Originally posted by CaptainLugnuts View Post
                  AMD is never going to make a card like that ever again because they're pointless.
                  If all you need is a low-end GPU, their integrated GPUs have that covered.
                  Originally posted by user1 View Post
                  Actually, that's not corrrect. The low 75W> TDP cards can actually be way more powerful than iGPU's. For example, a long time ago I had the 2012 Radeon HD 7750, which is around 60-70W TDP, and it could easily run many triple A games of that time at high settings, which is way beyond what iGPU's could achieve at least then. I think there is no reason Nvidia / AMD can't make a 75W> card today that is way better than an iGPU. It's simply because both companies completely neglected midrange / entry level markets.
                  Agree that the HD 7750/7770 (Cape Verde IIRC) was faster than the iGPUs of the time, but I expect that the integrated GPUs in Renoir and Cezanne would be faster than the HD 7750 these days, even with shared and slightly slower memory.

                  There has been a lot of discussion about the lowest tier cards in other threads so I won't repeat it all but:

                  #1 - yes there is still a slot between APU and "great 1080p dGPU"

                  #2 - problem is that the market for those cards seems to be fairly small these days, essentially "entry level DIY gaming PC" since even the OEMs don't seem to be doing much in that area.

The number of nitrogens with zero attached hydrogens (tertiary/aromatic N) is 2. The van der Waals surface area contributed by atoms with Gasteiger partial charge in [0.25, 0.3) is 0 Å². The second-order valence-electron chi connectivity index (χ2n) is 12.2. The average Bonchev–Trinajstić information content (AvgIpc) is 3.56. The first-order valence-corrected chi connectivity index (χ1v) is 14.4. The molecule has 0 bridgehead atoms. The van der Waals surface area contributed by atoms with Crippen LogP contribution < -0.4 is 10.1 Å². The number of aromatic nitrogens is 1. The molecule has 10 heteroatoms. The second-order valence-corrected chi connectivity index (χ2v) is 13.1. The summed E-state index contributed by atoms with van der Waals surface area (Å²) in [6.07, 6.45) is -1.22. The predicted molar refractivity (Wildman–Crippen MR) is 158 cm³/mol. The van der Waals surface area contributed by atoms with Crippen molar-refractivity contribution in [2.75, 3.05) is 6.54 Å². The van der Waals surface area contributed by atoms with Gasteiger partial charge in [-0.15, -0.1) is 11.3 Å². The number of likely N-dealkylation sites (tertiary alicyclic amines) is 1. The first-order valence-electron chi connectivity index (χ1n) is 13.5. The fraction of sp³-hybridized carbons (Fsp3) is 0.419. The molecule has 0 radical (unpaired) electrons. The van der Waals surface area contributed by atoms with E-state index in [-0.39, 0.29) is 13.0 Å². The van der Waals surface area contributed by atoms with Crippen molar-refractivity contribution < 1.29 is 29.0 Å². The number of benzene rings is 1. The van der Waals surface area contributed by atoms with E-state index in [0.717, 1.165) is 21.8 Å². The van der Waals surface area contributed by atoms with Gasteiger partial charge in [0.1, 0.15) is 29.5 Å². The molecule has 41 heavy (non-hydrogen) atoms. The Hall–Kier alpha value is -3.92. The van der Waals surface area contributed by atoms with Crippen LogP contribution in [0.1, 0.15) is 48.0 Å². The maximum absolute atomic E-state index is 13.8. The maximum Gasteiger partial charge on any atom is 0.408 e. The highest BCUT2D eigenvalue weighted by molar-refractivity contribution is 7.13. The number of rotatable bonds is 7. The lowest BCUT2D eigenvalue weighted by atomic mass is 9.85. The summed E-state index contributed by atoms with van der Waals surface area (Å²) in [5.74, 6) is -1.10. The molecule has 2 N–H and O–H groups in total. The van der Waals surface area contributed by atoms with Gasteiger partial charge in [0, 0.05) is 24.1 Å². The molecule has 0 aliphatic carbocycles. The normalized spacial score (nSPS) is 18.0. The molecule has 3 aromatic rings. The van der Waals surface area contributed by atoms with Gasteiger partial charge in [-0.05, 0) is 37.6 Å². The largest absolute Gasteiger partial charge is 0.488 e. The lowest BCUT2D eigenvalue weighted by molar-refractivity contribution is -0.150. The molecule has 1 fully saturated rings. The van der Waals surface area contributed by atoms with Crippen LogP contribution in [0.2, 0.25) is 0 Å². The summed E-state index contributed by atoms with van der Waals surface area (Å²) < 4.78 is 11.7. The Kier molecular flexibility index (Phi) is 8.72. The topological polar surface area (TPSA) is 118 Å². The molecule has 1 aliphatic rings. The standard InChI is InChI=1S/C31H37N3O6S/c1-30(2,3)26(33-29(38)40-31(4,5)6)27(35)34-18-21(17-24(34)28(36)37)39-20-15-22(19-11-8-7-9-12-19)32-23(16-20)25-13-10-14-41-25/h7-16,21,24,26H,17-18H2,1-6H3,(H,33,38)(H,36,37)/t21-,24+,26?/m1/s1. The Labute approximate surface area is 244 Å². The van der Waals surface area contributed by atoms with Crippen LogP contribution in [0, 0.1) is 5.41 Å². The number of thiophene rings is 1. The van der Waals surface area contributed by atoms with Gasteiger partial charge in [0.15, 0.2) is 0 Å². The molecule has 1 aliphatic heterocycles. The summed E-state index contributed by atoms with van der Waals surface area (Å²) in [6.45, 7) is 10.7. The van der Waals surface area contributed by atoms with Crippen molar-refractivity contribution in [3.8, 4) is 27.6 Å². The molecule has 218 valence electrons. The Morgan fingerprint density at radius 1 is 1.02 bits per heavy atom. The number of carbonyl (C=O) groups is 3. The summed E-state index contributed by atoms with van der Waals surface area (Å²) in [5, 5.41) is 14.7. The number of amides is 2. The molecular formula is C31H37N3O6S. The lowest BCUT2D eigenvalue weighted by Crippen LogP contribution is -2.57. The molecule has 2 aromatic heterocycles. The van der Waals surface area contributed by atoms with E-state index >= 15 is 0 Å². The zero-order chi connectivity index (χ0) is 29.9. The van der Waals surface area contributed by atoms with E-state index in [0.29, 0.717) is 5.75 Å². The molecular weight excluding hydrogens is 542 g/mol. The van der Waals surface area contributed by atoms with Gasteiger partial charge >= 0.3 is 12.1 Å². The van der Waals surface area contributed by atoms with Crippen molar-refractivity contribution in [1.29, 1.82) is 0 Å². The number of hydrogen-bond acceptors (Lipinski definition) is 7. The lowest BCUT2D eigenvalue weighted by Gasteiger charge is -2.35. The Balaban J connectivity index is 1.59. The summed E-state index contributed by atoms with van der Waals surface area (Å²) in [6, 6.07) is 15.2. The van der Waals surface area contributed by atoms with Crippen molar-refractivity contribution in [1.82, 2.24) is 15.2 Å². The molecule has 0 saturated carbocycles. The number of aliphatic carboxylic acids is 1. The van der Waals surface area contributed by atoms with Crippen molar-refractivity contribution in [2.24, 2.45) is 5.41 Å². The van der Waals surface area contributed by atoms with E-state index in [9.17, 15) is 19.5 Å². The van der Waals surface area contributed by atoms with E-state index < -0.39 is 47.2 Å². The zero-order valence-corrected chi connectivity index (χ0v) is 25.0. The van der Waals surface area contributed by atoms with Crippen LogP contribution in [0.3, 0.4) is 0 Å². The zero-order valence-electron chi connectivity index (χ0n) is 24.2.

The product would basically be "laptop dGPU on a PCIE card" but that seems to be a tough sell to the board partners, at least while there are shortages in many of the components they need.

                  Originally posted by user1 View Post
                  I mean after 4+ years there is still no worthy successor to the midrange RX 580 / GTX 1060.
                  Have to disagree there - the RX 5500XT was a bit faster, a bit cheaper and used less power than either of those. Unfortunately even the 5500XT is selling for 4x MSRP or higher right now.

                  One thing that muddies the water a bit is that games have become a lot more demanding over the last 5 years, so "a great 1080p card" today has maybe twice the performance of the 1080p cards back in 2016, more like a GTX 1080ti than a GTX 1060.

                  Originally posted by Luzipher View Post